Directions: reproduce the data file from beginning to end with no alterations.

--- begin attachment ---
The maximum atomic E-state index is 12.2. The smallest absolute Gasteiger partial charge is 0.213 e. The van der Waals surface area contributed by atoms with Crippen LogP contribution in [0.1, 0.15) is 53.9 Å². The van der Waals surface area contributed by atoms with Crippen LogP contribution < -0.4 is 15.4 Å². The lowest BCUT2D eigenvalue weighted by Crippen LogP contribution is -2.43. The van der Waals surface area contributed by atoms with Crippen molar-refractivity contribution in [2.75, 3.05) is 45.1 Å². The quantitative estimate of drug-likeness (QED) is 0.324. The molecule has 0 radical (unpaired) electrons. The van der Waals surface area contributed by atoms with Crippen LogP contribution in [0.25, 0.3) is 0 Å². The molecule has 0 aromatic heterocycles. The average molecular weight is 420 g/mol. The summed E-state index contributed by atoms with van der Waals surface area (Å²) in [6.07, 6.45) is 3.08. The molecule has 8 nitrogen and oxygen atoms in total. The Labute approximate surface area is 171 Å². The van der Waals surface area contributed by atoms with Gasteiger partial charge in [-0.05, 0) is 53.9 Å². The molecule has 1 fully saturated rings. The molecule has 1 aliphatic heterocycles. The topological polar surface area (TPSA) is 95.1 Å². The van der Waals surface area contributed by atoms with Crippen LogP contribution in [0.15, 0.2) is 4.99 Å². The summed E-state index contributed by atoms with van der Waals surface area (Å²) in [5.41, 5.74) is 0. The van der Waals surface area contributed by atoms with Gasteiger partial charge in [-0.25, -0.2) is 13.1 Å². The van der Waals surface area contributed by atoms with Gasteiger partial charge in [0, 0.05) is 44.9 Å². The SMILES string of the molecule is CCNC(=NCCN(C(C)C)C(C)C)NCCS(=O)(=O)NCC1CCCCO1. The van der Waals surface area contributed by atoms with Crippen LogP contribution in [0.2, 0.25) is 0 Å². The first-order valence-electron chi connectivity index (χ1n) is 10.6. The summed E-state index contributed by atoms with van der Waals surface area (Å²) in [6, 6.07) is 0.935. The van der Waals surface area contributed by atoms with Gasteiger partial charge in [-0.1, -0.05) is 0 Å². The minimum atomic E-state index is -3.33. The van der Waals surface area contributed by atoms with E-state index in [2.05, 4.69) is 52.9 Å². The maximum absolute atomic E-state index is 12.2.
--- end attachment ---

The maximum atomic E-state index is 12.2. The smallest absolute Gasteiger partial charge is 0.213 e. The van der Waals surface area contributed by atoms with Crippen LogP contribution in [0.1, 0.15) is 53.9 Å². The van der Waals surface area contributed by atoms with Crippen LogP contribution < -0.4 is 15.4 Å². The lowest BCUT2D eigenvalue weighted by Crippen LogP contribution is -2.43. The van der Waals surface area contributed by atoms with Crippen molar-refractivity contribution in [2.75, 3.05) is 45.1 Å². The quantitative estimate of drug-likeness (QED) is 0.324. The molecule has 0 radical (unpaired) electrons. The van der Waals surface area contributed by atoms with Crippen LogP contribution in [0.25, 0.3) is 0 Å². The molecule has 0 aromatic heterocycles. The average molecular weight is 420 g/mol. The summed E-state index contributed by atoms with van der Waals surface area (Å²) in [6.07, 6.45) is 3.08. The molecule has 8 nitrogen and oxygen atoms in total. The Labute approximate surface area is 171 Å². The van der Waals surface area contributed by atoms with Gasteiger partial charge in [-0.05, 0) is 53.9 Å². The molecule has 1 fully saturated rings. The molecule has 1 aliphatic heterocycles. The topological polar surface area (TPSA) is 95.1 Å². The van der Waals surface area contributed by atoms with Crippen LogP contribution in [0.15, 0.2) is 4.99 Å². The summed E-state index contributed by atoms with van der Waals surface area (Å²) in [5.41, 5.74) is 0. The van der Waals surface area contributed by atoms with Gasteiger partial charge in [-0.25, -0.2) is 13.1 Å². The van der Waals surface area contributed by atoms with Gasteiger partial charge in [0, 0.05) is 44.9 Å². The SMILES string of the molecule is CCNC(=NCCN(C(C)C)C(C)C)NCCS(=O)(=O)NCC1CCCCO1. The van der Waals surface area contributed by atoms with Crippen LogP contribution in [0.2, 0.25) is 0 Å². The first-order valence-electron chi connectivity index (χ1n) is 10.6. The summed E-state index contributed by atoms with van der Waals surface area (Å²) in [6, 6.07) is 0.935. The van der Waals surface area contributed by atoms with Gasteiger partial charge in [-0.1, -0.05) is 0 Å². The minimum atomic E-state index is -3.33. The van der Waals surface area contributed by atoms with E-state index in [2.05, 4.69) is 52.9 Å². The maximum absolute atomic E-state index is 12.2.